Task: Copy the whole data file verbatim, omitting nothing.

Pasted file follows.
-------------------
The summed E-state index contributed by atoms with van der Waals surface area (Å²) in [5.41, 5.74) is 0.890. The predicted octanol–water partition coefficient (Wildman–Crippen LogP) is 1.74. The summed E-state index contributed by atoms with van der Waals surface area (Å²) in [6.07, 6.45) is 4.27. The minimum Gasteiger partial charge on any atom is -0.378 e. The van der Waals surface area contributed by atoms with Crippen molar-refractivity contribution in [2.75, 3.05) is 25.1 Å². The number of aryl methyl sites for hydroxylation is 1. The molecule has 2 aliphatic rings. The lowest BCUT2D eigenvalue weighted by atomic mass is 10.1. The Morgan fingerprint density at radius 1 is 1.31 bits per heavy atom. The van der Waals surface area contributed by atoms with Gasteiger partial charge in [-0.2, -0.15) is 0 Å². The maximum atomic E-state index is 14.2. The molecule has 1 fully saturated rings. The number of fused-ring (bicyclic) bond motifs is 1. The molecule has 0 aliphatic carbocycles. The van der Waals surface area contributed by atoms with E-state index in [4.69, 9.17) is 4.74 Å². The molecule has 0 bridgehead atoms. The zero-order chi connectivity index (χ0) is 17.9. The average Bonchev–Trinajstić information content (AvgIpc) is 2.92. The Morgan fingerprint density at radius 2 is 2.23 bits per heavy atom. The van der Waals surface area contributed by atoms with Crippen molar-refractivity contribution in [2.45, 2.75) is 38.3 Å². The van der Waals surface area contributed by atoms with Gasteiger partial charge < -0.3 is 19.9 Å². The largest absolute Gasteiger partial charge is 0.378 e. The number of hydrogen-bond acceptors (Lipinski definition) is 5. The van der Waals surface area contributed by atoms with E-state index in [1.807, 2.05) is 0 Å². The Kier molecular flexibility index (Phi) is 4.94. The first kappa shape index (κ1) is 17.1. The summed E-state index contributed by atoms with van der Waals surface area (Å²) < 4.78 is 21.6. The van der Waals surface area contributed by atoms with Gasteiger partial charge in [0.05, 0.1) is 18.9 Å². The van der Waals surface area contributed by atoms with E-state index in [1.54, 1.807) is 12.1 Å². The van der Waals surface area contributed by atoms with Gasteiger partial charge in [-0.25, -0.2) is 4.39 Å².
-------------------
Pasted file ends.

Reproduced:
The summed E-state index contributed by atoms with van der Waals surface area (Å²) in [5.41, 5.74) is 0.890. The predicted octanol–water partition coefficient (Wildman–Crippen LogP) is 1.74. The summed E-state index contributed by atoms with van der Waals surface area (Å²) in [6.07, 6.45) is 4.27. The minimum Gasteiger partial charge on any atom is -0.378 e. The van der Waals surface area contributed by atoms with Crippen molar-refractivity contribution in [2.75, 3.05) is 25.1 Å². The number of aryl methyl sites for hydroxylation is 1. The molecule has 2 aliphatic rings. The lowest BCUT2D eigenvalue weighted by atomic mass is 10.1. The Morgan fingerprint density at radius 1 is 1.31 bits per heavy atom. The van der Waals surface area contributed by atoms with Gasteiger partial charge in [-0.2, -0.15) is 0 Å². The maximum atomic E-state index is 14.2. The molecule has 1 fully saturated rings. The number of fused-ring (bicyclic) bond motifs is 1. The molecule has 0 aliphatic carbocycles. The van der Waals surface area contributed by atoms with E-state index in [4.69, 9.17) is 4.74 Å². The molecule has 0 bridgehead atoms. The zero-order chi connectivity index (χ0) is 17.9. The average Bonchev–Trinajstić information content (AvgIpc) is 2.92. The Morgan fingerprint density at radius 2 is 2.23 bits per heavy atom. The van der Waals surface area contributed by atoms with Crippen molar-refractivity contribution in [2.45, 2.75) is 38.3 Å². The van der Waals surface area contributed by atoms with Gasteiger partial charge < -0.3 is 19.9 Å². The largest absolute Gasteiger partial charge is 0.378 e. The number of hydrogen-bond acceptors (Lipinski definition) is 5. The van der Waals surface area contributed by atoms with E-state index in [1.807, 2.05) is 0 Å². The Kier molecular flexibility index (Phi) is 4.94. The first kappa shape index (κ1) is 17.1. The summed E-state index contributed by atoms with van der Waals surface area (Å²) < 4.78 is 21.6. The van der Waals surface area contributed by atoms with Gasteiger partial charge in [0.05, 0.1) is 18.9 Å². The van der Waals surface area contributed by atoms with E-state index in [1.54, 1.807) is 12.1 Å². The van der Waals surface area contributed by atoms with Gasteiger partial charge in [-0.25, -0.2) is 4.39 Å².